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Welcome to, a fansite dedicated to the Australian Actress Anna Torv. You might know her from TV Shows like Fringe, The Last of Us, Mindhunter, The Newsreader, The Secret Life of Us, Secret City among many other shows and films. We're here to bring you the latest news and the most complete archive of Anna's work. Hope you enjoy!
Posted on
Jun 17, 2016

Secret Acts

Anna Torv sizzles in the June issue of Foxtel Magazine!

Not many television projects have enough pulling power to lure two accomplished actresses from Hollywood back to Australia. But, for Jacki Weaver and Anna Torv the hook of working on new politicial thriller, Secret City, had the pair jumping on a plane and back to their home turf. For Weaver, who has played her share of intelligent women, it’s the more complex characters that appeal most. Secret City’s workaholic senator, Catriona Bailey, immediately sparked her interest.

“She is very complicated, which I love because real people are full of contradictions, and she’s very powerful being the attorney-general,” she says.

However, Weaver is quick to point out that Secret City is not just about her character. “There are lots of really solid characters all the way through it who propel the story,” she previews. “It’s not just one person’s story.”

Weaver’s character is joined within Canberra’s inner echelons by Torv as Harriet Dunkley, the political journalist caught up in a web of conspiracies. Secret City is inspired by best-selling novels The Marmalade Files and The Mandarin Code (both HarperCollins), co-written by experienced political journalists Chris Uhlmann and Steve Lewis. It’s an all-too-plausible tale of political scheming, old-fashioned duplicity and new world order — all brought to life by a high-calibre cast.

Harriet was originally a man (Harry) in the books. “It’s great that they have changed some of the characters to women,” adds Weaver.

Torv describes her character as an idealist. “We meet her after she’s had a bit of a rough trot, but that idealism is still there,” she explains.

Her career has suffered at the hands of an influential politician, she’s feeling world-weary, but she’s still working in the Canberra Press Gallery. “Every political journalist I spoke to, without fail, talked about the idea of truth, that through the medium you should be able to change things. There was an idealistic attitude,” says Torv.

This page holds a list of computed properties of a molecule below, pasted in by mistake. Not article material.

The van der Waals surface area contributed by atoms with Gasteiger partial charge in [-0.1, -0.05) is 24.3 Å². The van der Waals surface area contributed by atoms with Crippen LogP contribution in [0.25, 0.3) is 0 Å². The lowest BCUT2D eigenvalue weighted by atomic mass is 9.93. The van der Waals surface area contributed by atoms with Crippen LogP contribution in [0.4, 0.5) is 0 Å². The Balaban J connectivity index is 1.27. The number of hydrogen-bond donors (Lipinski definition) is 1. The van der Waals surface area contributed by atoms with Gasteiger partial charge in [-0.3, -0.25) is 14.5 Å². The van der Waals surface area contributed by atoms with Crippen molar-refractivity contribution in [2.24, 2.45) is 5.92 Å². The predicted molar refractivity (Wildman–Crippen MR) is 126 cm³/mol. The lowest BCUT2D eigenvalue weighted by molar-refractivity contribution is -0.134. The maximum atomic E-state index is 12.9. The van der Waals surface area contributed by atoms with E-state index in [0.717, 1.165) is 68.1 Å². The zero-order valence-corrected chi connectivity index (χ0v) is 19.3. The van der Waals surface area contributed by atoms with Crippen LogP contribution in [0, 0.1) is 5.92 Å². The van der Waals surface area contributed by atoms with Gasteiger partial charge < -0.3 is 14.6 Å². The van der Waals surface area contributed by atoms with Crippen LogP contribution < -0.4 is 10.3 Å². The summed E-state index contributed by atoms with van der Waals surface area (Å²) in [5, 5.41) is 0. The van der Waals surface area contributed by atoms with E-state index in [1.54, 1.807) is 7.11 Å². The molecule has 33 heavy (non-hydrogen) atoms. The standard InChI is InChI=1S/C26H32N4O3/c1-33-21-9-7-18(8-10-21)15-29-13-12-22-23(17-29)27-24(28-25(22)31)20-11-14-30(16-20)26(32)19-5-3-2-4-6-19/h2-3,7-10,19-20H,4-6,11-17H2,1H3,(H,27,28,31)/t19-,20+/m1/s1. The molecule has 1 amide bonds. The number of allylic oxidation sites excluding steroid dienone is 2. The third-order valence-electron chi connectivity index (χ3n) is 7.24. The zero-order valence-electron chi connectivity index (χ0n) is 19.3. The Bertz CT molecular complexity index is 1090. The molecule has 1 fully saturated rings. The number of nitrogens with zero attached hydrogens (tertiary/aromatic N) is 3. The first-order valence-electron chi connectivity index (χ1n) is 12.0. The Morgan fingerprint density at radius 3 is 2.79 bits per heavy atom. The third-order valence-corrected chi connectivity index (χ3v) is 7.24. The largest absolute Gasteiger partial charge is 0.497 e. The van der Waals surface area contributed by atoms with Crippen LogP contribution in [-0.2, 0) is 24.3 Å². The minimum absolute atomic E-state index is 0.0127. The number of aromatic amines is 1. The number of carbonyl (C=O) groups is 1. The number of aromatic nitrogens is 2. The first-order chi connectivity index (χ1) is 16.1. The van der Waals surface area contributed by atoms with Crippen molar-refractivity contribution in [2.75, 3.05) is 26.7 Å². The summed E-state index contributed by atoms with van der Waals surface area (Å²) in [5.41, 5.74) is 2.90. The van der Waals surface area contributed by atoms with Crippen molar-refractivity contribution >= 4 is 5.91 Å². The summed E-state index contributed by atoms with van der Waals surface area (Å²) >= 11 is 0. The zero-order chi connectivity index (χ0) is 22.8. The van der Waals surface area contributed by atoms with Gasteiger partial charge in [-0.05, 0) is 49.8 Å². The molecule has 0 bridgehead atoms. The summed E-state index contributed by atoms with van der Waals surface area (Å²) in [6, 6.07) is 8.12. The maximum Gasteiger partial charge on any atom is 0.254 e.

“I think that’s why journos do what they do because they truly, truly believe. If you break a story, especially something that’s going to affect the country, that pops the lid, it does change things.”

When we first meet Harriet, she is chasing the scoop of her career. She’s convinced two seemingly unconnected events – a young Australian woman lying blind and burnt in a Beijing prison and the gutted body of a young man fished from Lake Burley Griffin – have more in common than anyone admits.

The stakes are high. China is busy asserting its regional muscle while the US is working doggedly to contain it. Australia is trapped in the middle with both countries expecting its support.

The stellar cast includes Alan Dale as prime minister, Dan Wyllie as the defence minister, Alex Dimitriades as an ASIO officer and Mekhi Phifer as the American ambassador.

Harriet’s unwelcome sleuthing throws her firmly into the orbit of the politicians and intelligence officials who wield the real power, and they are willing and able to do anything to preserve it. Her phone is hacked and her every move tracked. Her house is raided and her computer is wiped. Loyalty gives way to betrayal. There are dangerous enemies to be found in every shadowy corner.

“Harriet inhabits several worlds,” says Torv. “She is first and foremost a journalist, but she also moves among the politicians and the dissidents.